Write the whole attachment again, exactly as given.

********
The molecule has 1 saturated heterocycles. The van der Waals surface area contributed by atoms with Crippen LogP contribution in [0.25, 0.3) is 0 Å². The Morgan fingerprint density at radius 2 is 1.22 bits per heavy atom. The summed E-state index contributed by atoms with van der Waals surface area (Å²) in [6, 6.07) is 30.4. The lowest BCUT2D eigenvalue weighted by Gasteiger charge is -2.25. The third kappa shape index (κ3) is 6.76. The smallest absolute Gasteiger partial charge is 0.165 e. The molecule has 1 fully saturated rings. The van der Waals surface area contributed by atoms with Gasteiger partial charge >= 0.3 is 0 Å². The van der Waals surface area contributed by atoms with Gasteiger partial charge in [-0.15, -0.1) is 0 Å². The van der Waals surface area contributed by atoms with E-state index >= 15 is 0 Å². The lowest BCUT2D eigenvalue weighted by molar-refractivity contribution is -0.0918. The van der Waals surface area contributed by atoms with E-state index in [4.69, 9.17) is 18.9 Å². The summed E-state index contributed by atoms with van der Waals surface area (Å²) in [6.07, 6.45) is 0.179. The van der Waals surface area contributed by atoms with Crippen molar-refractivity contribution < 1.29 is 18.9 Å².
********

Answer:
The molecule has 1 saturated heterocycles. The van der Waals surface area contributed by atoms with Crippen LogP contribution in [0.25, 0.3) is 0 Å². The Morgan fingerprint density at radius 2 is 1.22 bits per heavy atom. The summed E-state index contributed by atoms with van der Waals surface area (Å²) in [6, 6.07) is 30.4. The lowest BCUT2D eigenvalue weighted by Gasteiger charge is -2.25. The third kappa shape index (κ3) is 6.76. The smallest absolute Gasteiger partial charge is 0.165 e. The molecule has 1 fully saturated rings. The van der Waals surface area contributed by atoms with Gasteiger partial charge >= 0.3 is 0 Å². The van der Waals surface area contributed by atoms with Gasteiger partial charge in [-0.15, -0.1) is 0 Å². The van der Waals surface area contributed by atoms with E-state index >= 15 is 0 Å². The lowest BCUT2D eigenvalue weighted by molar-refractivity contribution is -0.0918. The van der Waals surface area contributed by atoms with E-state index in [4.69, 9.17) is 18.9 Å². The summed E-state index contributed by atoms with van der Waals surface area (Å²) in [6.07, 6.45) is 0.179. The van der Waals surface area contributed by atoms with Crippen molar-refractivity contribution < 1.29 is 18.9 Å².